The Solution

The president’s order seeks to alleviate this deviation by not counting illegal immigrants in the reapportionment of House seats among the states following this year’s census. In addition to the constitutional difficulty presented by the “whole number of persons” clause, the president’s order might not do much to correct the problem even if it is upheld.

While California could lose three to five seats under Trump’s order, the effect in other states might not be that significant. The effect will be even smaller if apportionment within states is still based on the gross population. It could just mean that the disproportionate extra voting power will be shifted from a sanctuary city in California to a sanctuary city in another state.

The most effective solution is to require apportionment within states to be based on their citizen population rather than their gross population. This would assure the universal application of the principle that each American citizen has exactly the same degree of representation as every other American’s, as opposed to our current situation where citizens living in sanctuary cities effectively have more per capita voting power than their fellow Americans in suburban and rural areas.

Such a law would also stand on much stronger constitutional ground than Trump’s executive order. The “whole number of persons” clause only relates to apportioning seats among the states.

Apportionment within states falls under a different constitutional provision, which provides that Congress and state legislatures shall determine the “Times, Places and Manner of holding Elections for Senators and Representatives” (Article I, Section 4). Congress has already used this power to require that only citizens can vote in federal elections, so it would not be a stretch to require states to apportion their congressional seats so that each district has an equal number of citizens, without the distortions created when redistricting is based on gross population.

‘One Voter, One Vote’ in the 2020 Elections

Congress would have to enact such a law. It could not be a presidential executive order. You might think there is no way a Democrat-controlled House is going to pass such a law, when it could deprive them of their majority margin. And you would be correct for the soon-to-expire 116th Congress. A Republican-controlled 117th Congress, however, could enact such a law in time to determine redistricting from the 2020 census.

Right now, in a time of collapsing poll numbers for Trump and general conservative despondency as Americans reel from the radical left’s relentless assaults, you might think Republican control of both houses in the 117th Congress is a pipe dream. Here is where a drive for “one voter, one vote” could make a significant difference.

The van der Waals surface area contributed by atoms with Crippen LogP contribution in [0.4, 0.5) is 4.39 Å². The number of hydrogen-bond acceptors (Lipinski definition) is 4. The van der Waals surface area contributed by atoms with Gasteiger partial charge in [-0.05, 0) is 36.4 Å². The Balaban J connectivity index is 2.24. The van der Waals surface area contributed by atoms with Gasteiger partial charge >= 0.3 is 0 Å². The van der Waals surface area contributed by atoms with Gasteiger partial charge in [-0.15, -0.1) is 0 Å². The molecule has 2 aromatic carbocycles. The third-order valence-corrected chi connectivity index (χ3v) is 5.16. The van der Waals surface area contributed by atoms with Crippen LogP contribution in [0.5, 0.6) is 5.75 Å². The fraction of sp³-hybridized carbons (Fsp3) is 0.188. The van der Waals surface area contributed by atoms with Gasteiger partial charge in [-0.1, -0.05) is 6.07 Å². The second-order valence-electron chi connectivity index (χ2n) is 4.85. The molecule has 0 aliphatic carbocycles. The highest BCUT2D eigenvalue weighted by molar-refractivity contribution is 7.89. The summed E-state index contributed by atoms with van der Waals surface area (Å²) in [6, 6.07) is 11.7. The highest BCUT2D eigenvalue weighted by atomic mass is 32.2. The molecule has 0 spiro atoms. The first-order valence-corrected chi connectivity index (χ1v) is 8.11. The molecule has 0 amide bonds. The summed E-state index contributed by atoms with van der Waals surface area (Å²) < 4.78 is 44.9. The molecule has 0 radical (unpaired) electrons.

The media’s division of our country into “blue” and “red” states seriously distorts states’ internal political realities. In many so-called blue states, suburban and rural areas are politically conservative or at least competitive. The states are only blue because one or more large urban areas are one-party satrapies that tilt the rest of the state to Democrat control. These are the same cities that get extra seats in the House and state legislatures by counting their large noncitizen populations in redistricting.

Democrats’ success in the 2018 elections resulted largely from gains in many exurban areas, particularly the suburbs. These suburban voters are now looking with disquiet at the turmoil and incompetence resulting from longtime Democrat control of the cities. These voters have a general notion that these cities control their state’s politics, but they probably do not realize these cities’ domination is based in part on the fact that urban leftist voters effectively have more votes per voter than citizens living in suburban and rural parts of the state.

A “one voter, one vote” campaign could crystallize these exurban voters’ dislike of being controlled by Seattle, Portland, San Francisco, Los Angeles, Denver, Minneapolis, Madison, Chicago, Detroit, Philadelphia, or New York City, just to list a few.

Trump’s order has now put the subject in the open. Especially now, when Democratic mismanagement of the cities they have controlled for decades is on daily display, a Republican campaign protesting these cities’ unfair electoral advantage would encapsulate a broader argument that electing Democrats could turn the entire nation into the chaos ravaging these cities.

James W. Lucas is an attorney in New York City who writes on legal and constitutional matters. He is also a producer and writer of a pro-life, Halloween haunted house movie, "All Hallows Day Eve."